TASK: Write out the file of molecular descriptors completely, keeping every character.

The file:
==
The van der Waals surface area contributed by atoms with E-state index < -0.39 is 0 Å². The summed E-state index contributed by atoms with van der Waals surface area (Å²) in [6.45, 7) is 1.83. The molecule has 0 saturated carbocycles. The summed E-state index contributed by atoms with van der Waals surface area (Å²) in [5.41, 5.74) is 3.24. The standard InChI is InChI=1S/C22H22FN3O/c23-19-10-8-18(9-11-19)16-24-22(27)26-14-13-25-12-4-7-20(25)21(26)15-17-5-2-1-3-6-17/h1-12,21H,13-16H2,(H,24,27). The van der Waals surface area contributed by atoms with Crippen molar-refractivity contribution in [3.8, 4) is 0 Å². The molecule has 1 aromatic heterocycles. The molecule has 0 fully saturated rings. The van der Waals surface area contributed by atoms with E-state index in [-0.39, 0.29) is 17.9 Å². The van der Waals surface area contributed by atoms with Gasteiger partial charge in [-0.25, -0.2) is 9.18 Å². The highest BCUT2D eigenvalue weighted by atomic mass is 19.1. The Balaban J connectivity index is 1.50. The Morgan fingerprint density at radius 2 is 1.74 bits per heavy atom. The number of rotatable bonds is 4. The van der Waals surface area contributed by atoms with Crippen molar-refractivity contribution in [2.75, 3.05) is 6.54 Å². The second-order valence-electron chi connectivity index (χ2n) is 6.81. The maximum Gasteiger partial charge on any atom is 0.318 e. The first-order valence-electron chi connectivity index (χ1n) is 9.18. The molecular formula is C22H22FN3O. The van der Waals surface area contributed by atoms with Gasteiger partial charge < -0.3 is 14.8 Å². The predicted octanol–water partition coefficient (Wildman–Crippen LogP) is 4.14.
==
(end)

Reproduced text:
The van der Waals surface area contributed by atoms with E-state index < -0.39 is 0 Å². The summed E-state index contributed by atoms with van der Waals surface area (Å²) in [6.45, 7) is 1.83. The molecule has 0 saturated carbocycles. The summed E-state index contributed by atoms with van der Waals surface area (Å²) in [5.41, 5.74) is 3.24. The standard InChI is InChI=1S/C22H22FN3O/c23-19-10-8-18(9-11-19)16-24-22(27)26-14-13-25-12-4-7-20(25)21(26)15-17-5-2-1-3-6-17/h1-12,21H,13-16H2,(H,24,27). The van der Waals surface area contributed by atoms with Crippen molar-refractivity contribution in [3.8, 4) is 0 Å². The molecule has 1 aromatic heterocycles. The molecule has 0 fully saturated rings. The van der Waals surface area contributed by atoms with E-state index in [-0.39, 0.29) is 17.9 Å². The van der Waals surface area contributed by atoms with Gasteiger partial charge in [-0.25, -0.2) is 9.18 Å². The highest BCUT2D eigenvalue weighted by atomic mass is 19.1. The Balaban J connectivity index is 1.50. The Morgan fingerprint density at radius 2 is 1.74 bits per heavy atom. The number of rotatable bonds is 4. The van der Waals surface area contributed by atoms with Crippen molar-refractivity contribution in [2.75, 3.05) is 6.54 Å². The second-order valence-electron chi connectivity index (χ2n) is 6.81. The maximum Gasteiger partial charge on any atom is 0.318 e. The first-order valence-electron chi connectivity index (χ1n) is 9.18. The molecular formula is C22H22FN3O. The van der Waals surface area contributed by atoms with Gasteiger partial charge < -0.3 is 14.8 Å². The predicted octanol–water partition coefficient (Wildman–Crippen LogP) is 4.14.